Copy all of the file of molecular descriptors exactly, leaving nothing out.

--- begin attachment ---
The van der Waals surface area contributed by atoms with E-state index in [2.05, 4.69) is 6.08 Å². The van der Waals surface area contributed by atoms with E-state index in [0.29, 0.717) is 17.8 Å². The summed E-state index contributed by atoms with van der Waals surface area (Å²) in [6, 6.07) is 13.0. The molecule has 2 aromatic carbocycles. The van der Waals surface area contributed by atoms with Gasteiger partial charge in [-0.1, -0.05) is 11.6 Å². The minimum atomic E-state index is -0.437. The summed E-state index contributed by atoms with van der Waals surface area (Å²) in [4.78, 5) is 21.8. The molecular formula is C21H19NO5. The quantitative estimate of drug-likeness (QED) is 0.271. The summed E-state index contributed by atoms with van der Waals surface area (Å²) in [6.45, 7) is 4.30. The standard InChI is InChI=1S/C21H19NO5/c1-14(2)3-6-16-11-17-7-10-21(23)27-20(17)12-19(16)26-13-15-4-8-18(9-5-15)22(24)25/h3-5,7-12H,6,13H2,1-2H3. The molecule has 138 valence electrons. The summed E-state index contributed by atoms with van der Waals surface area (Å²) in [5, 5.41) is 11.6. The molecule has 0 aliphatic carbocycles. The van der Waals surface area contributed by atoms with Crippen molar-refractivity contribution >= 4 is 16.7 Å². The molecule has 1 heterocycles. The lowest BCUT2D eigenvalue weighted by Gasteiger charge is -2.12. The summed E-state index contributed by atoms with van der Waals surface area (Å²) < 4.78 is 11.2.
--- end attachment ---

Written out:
The van der Waals surface area contributed by atoms with E-state index in [2.05, 4.69) is 6.08 Å². The van der Waals surface area contributed by atoms with E-state index in [0.29, 0.717) is 17.8 Å². The summed E-state index contributed by atoms with van der Waals surface area (Å²) in [6, 6.07) is 13.0. The molecule has 2 aromatic carbocycles. The van der Waals surface area contributed by atoms with Gasteiger partial charge in [-0.1, -0.05) is 11.6 Å². The minimum atomic E-state index is -0.437. The summed E-state index contributed by atoms with van der Waals surface area (Å²) in [4.78, 5) is 21.8. The molecular formula is C21H19NO5. The quantitative estimate of drug-likeness (QED) is 0.271. The summed E-state index contributed by atoms with van der Waals surface area (Å²) in [6.45, 7) is 4.30. The standard InChI is InChI=1S/C21H19NO5/c1-14(2)3-6-16-11-17-7-10-21(23)27-20(17)12-19(16)26-13-15-4-8-18(9-5-15)22(24)25/h3-5,7-12H,6,13H2,1-2H3. The molecule has 138 valence electrons. The summed E-state index contributed by atoms with van der Waals surface area (Å²) in [5, 5.41) is 11.6. The molecule has 0 aliphatic carbocycles. The van der Waals surface area contributed by atoms with Crippen molar-refractivity contribution >= 4 is 16.7 Å². The molecule has 1 heterocycles. The lowest BCUT2D eigenvalue weighted by Gasteiger charge is -2.12. The summed E-state index contributed by atoms with van der Waals surface area (Å²) < 4.78 is 11.2.